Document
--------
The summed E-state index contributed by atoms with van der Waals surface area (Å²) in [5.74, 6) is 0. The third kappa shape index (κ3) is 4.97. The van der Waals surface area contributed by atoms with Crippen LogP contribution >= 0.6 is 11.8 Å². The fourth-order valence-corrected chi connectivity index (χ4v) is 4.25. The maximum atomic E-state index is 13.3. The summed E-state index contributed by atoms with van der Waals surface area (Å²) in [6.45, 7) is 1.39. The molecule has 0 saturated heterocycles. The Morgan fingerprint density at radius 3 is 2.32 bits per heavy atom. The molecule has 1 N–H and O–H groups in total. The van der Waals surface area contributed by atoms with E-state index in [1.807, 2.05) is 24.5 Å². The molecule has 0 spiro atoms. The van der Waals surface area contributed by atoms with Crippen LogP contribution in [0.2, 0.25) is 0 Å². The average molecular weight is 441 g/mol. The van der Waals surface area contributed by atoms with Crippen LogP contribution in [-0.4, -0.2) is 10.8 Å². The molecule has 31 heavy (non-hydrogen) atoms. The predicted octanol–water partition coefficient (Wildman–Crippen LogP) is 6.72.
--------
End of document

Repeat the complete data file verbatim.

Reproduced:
The summed E-state index contributed by atoms with van der Waals surface area (Å²) in [5.74, 6) is 0. The third kappa shape index (κ3) is 4.97. The van der Waals surface area contributed by atoms with Crippen LogP contribution >= 0.6 is 11.8 Å². The fourth-order valence-corrected chi connectivity index (χ4v) is 4.25. The maximum atomic E-state index is 13.3. The summed E-state index contributed by atoms with van der Waals surface area (Å²) in [6.45, 7) is 1.39. The molecule has 0 saturated heterocycles. The Morgan fingerprint density at radius 3 is 2.32 bits per heavy atom. The molecule has 1 N–H and O–H groups in total. The van der Waals surface area contributed by atoms with E-state index in [1.807, 2.05) is 24.5 Å². The molecule has 0 spiro atoms. The van der Waals surface area contributed by atoms with Crippen LogP contribution in [0.2, 0.25) is 0 Å². The average molecular weight is 441 g/mol. The van der Waals surface area contributed by atoms with Crippen LogP contribution in [-0.4, -0.2) is 10.8 Å². The molecule has 31 heavy (non-hydrogen) atoms. The predicted octanol–water partition coefficient (Wildman–Crippen LogP) is 6.72.